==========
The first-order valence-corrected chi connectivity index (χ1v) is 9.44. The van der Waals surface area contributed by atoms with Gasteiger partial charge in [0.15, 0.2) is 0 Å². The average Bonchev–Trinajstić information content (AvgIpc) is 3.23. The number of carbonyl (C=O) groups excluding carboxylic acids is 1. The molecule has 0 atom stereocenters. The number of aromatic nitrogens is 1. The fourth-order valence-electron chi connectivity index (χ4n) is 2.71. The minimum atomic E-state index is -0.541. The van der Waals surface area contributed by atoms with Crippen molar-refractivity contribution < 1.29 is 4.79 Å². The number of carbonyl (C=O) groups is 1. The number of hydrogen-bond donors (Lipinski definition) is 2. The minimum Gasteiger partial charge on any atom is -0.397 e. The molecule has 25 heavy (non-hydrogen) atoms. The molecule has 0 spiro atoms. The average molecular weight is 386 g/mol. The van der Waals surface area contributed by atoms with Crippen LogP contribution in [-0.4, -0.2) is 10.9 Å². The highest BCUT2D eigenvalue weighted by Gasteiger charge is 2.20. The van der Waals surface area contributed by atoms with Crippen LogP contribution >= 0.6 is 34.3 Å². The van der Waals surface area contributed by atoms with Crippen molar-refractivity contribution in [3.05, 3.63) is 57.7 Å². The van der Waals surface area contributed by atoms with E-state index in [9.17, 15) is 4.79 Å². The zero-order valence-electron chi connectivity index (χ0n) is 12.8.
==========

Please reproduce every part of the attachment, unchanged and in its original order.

The first-order valence-corrected chi connectivity index (χ1v) is 9.44. The van der Waals surface area contributed by atoms with Gasteiger partial charge in [0.15, 0.2) is 0 Å². The average Bonchev–Trinajstić information content (AvgIpc) is 3.23. The number of carbonyl (C=O) groups excluding carboxylic acids is 1. The molecule has 0 atom stereocenters. The number of aromatic nitrogens is 1. The fourth-order valence-electron chi connectivity index (χ4n) is 2.71. The minimum atomic E-state index is -0.541. The van der Waals surface area contributed by atoms with Crippen molar-refractivity contribution < 1.29 is 4.79 Å². The number of carbonyl (C=O) groups is 1. The number of hydrogen-bond donors (Lipinski definition) is 2. The minimum Gasteiger partial charge on any atom is -0.397 e. The molecule has 25 heavy (non-hydrogen) atoms. The molecule has 0 spiro atoms. The average molecular weight is 386 g/mol. The van der Waals surface area contributed by atoms with Crippen LogP contribution in [-0.4, -0.2) is 10.9 Å². The highest BCUT2D eigenvalue weighted by Gasteiger charge is 2.20. The van der Waals surface area contributed by atoms with Crippen LogP contribution >= 0.6 is 34.3 Å². The van der Waals surface area contributed by atoms with Crippen molar-refractivity contribution in [3.05, 3.63) is 57.7 Å². The van der Waals surface area contributed by atoms with E-state index in [9.17, 15) is 4.79 Å². The zero-order valence-electron chi connectivity index (χ0n) is 12.8.